A quick look at verses 19-21 reveals an important bit of background. The larger question that looms over and informs our passage is a question about what rules a person’s life. While our passage has to do with worry, these first verses have to do with the details of what is in a person’s storehouse, what a person sees as treasure. It also has to do with what a person does with their treasure, and the presumption here is against hoarding things against an unknown future. In fact, Roger Van Harn asserts that the “treasures in heaven” mentioned in these passages are not treasures to be kept at all, but rather that “these ‘treasures in heaven’ refer to almsgiving….People store up treasure in heaven, that is, participate in the realm of God, by sharing material resources with those in need.”

“Where your treasure is, there will your heart be also” is the beginning consideration of what is to come in the verses for this week’s reading, serving as a basis for the call to discipleship that requires both a singular mind and a persistent faith as those within earshot of Jesus are invited to lead the way into God’s New Order.

Thus it is that we come to the word “worry,” which defines the bulk of today’s passage. The center of Jesus’ teaching focuses on the idea of worry or anxiety, a concept, according to Fred Craddock, that “translates a Greek term having the base meaning ‘split attention’ or ‘divided concern.'” The word appears six times–in one form or another–in the nine verses, relating to the very basics of human life: food, drink, and clothing. Matthew uses images from Israel’s past and from nature itself to make the case that worrying today only brings more worrying tomorrow (verse 34), thereby creating an endless cycle of having to divide one’s loyalties between trust in God’s faithfulness and a fretful concern about life. The problem arises, however, not because a person needs all those things, but only because people worry about them and so divide their attention between God and the stuff (mammon) of life. “No one can serve two masters” is a challenge to hear the Good News as a call to have one’s life radically reoriented so that God is the organizing principle, the source from which all things flow, and around which everything that is takes its place.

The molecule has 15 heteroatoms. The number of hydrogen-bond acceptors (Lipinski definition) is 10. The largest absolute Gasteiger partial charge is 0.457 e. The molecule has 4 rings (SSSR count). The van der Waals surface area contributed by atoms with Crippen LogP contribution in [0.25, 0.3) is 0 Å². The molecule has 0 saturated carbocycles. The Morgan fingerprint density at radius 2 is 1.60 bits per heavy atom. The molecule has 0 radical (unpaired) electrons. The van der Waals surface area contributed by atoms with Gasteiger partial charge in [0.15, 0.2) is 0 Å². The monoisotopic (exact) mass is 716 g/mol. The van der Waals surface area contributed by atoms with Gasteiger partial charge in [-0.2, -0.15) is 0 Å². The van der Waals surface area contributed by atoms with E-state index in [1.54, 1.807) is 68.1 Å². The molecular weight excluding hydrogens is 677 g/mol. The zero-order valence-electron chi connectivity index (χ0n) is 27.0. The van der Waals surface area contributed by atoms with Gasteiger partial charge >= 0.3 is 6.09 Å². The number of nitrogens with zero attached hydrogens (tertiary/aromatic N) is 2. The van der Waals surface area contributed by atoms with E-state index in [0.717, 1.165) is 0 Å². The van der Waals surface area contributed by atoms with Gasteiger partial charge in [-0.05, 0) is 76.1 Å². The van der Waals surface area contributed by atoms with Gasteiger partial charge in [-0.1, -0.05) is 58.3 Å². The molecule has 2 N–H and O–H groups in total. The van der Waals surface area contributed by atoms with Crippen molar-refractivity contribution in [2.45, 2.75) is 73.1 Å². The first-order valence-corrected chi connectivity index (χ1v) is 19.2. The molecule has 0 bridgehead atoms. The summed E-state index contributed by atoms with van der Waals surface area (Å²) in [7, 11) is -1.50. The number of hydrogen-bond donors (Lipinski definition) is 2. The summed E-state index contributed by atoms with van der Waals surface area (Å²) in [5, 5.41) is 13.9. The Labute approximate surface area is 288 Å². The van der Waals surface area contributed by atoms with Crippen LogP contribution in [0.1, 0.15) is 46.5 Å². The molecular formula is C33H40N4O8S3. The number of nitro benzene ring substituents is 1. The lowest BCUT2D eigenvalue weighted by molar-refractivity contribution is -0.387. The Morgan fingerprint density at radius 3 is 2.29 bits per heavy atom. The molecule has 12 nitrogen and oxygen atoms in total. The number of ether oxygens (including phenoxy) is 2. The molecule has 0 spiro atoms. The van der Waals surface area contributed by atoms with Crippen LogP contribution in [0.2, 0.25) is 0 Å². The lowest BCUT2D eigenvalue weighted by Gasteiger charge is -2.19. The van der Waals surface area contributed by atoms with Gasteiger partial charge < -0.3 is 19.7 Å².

In some ways it is a call to remember the story of creation in Genesis 1 and 2, where God creates all things and endows that creation with its own ability to create (progressive generativity) so that it can keep making more of itself. Into this scene humankind enters also as a creature endowed with creativity, but the role of humankind is to help God Creator in the ordering of creation so that it will create, provide, and thrive (participatory physicality). If the order is maintained, everything flourishes, but when the order is upset and humankind attempts to place itself in God’s spot, creation–including humankind–begins to suffer and wither. The text today challenges that “out of whack” reality that occurs when we get our priorities messed up, and reminds us of the order of things, of the way they work best for everything concerned, and invites those hearing to be reordered, so that the world may be restored to the image of Eden. (For more information, see Rob Bell: Poets, Prophets and Preachers, Session Two available at robbell.com). When everything is working as it was intended, creatively, generatively, faithfully, then the problem of worry is no problem at all.